According to, nine million people migrated from the rural to urban parts of India in search of jobs between 2011-16. Migration has been an undeniable truth since ages, mankind has migrated in search of better opportunities, lifestyle, livelihood and sometimes, unfortunately, due to natural calamities. In rural areas like Indi Taluk and many such others, it is the lack of opportunities and poor implementation of government policies that necessitates such a drastic shift across state lines.

This man-made/government-made calamity hits the lower classes of the population, consisting mainly of small farmers, leaving them no choice but to search for jobs outside their hometown post-monsoon. Fatima belongs to a lower middle-class family, and so a lot of people in rural India who tend to shift for cheap labor in cities.

Dr. Srinivas Ravindra, executive director at the Centre for Sustainable Development in Banglore explains how bad agriculture has led to the migration. He says, “Considering the population of small farmers in the rural area, they hold small lands, and after their product is taken into the market post monsoon, they don’t have adequate jobs to sustain themselves and their families for the rest of the year. They need to earn, and if you look at the laborers in the city, they are small migrant farmers.”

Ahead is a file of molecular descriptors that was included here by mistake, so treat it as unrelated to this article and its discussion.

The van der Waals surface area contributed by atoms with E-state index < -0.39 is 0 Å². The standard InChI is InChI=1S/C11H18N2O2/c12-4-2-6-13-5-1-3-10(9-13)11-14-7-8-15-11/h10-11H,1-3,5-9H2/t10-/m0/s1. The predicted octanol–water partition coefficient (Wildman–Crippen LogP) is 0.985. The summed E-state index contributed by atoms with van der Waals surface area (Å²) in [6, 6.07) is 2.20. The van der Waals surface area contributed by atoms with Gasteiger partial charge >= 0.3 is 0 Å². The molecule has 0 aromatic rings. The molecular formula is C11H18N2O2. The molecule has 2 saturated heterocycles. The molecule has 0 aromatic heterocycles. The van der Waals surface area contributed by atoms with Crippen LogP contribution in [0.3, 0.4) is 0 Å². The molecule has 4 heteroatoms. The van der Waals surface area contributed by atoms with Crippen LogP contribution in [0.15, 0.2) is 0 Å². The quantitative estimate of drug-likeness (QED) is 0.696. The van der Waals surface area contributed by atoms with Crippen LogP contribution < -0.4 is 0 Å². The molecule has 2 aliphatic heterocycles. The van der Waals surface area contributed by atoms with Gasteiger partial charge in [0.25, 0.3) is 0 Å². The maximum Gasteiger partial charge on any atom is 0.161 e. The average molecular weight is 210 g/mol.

Interstate migration has brought it more harm than good. Pointing to an old house across the street, Fatima says “This is what I am left with after my retirement.”  Starting with the salary of Rs 800 in 1999, Fatima started building her own life after her husband left and started a new family in Ratnagiri, Fatima has been struggling since. But even after being a government employee she is not provided with regular month-end salary.

Fatima speaks about her friend Bibi Aisha who shares the same fate. Aisha works in a govt-aided school didn’t receive her salary for three months. “I am a divorcee and I travel every day to Tamba village from Indi to teach. My parents initially were hesitant to send me but I wanted an independent life after my divorce. But my confidence and patience are tested at every end of the month when the government bank doesn’t provide me with a salary. It’s been more than three months which makes me depend on my parents all over again.” The problem of pending salaries by the government to Anganwadi workers has resulted in consequences which affect their families in villages.

Moh Yusuf Patel, the headteacher at Urdu boys school in Indi, states: “Most parents of the students shifted in search of jobs to other towns or states, leaving their children with grandparents or other relatives. Due to lack of proper care of children by their relatives, they indulge in earning at a very early stage, and once they start earning, focus from studies is completely lost.”